would appear that they should through the Software Advisor). From what
I can see, the ping tracking (they call it ICMP Echo Operation) is
supported, but it looks like alot of that changed in 12.3 - which isn't
available for the 3750s. Would you happen to know if I can accomplish
this?

Thanks
B

 
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bigbrorpi@gmail.com
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      09-13-2005
Vincent -

I was just re-reading my original post and realized that I forgot to
mention my key problem!
The metro ethernet link never goes down in the eyes of my CPE. The
transceivers that my providers has given me (Tasman boxes) always have
the ethernet link up even if the WAN side is down.
I'm struggling with how to actually know that the link failed.

 
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Vincent C Jones
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      09-13-2005
In article <(E-Mail Removed) om>,
<(E-Mail Removed)> wrote:
>Vincent -
>
>I was just re-reading my original post and realized that I forgot to
>mention my key problem!
>The metro ethernet link never goes down in the eyes of my CPE. The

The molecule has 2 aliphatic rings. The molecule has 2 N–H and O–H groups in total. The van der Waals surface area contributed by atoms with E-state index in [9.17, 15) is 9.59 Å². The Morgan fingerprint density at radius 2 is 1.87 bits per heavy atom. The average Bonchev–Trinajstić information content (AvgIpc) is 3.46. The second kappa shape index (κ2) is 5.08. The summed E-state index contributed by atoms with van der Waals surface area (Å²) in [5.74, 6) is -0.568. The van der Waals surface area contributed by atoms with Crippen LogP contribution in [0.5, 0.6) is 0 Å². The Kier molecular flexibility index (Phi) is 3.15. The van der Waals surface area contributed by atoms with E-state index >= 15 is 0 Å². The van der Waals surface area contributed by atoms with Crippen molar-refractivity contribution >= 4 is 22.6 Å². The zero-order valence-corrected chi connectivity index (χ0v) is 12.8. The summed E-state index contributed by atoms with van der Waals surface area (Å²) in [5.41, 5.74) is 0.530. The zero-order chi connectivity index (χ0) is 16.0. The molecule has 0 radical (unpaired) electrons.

>transceivers that my providers has given me (Tasman boxes) always have
>the ethernet link up even if the WAN side is down.
>I'm struggling with how to actually know that the link failed.
>


With routers at both ends of the link, any routing protocol should do
the job. I'm assuming your metroEthernet goes end to end, not via VPN
over the Internet. If the latter, its slightly more difficult (see the
white paper on my web site on providing alternative routing for VPNs).

As for response time of RIP, if it otherwise worked, go back to it and
adjust the timers to get the response to failure down to something
reasonable. You should be able to get failover to function in under 10
seconds whereas with default timers it will take three minutes.

Good luck and have fun!
--
Vincent C Jones, Consultant Expert advice and a helping hand
Networking Unlimited, Inc. for those who want to manage and
Tenafly, NJ Phone: 201 568-7810 control their networking destiny
http://www.networkingunlimited.com
 
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bigbrorpi@gmail.com
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      09-13-2005
I'll have to try it again... I wasn't able to get RIP working at all.
Let me give it another shot and I'll post back.

Thanks
B

 
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Doug McIntyre
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      09-14-2005
http://www.velocityreviews.com/forums/(E-Mail Removed) writes:
>I was just re-reading my original post and realized that I forgot to
>mention my key problem!
>The metro ethernet link never goes down in the eyes of my CPE. The
>transceivers that my providers has given me (Tasman boxes) always have
>the ethernet link up even if the WAN side is down.
>I'm struggling with how to actually know that the link failed.



One option is to use router tracking objects. Fairly new though, so
it'll be 12.3.something. Track ICMP out across, and setup floating
routes to handle the case of the MOE being up or down.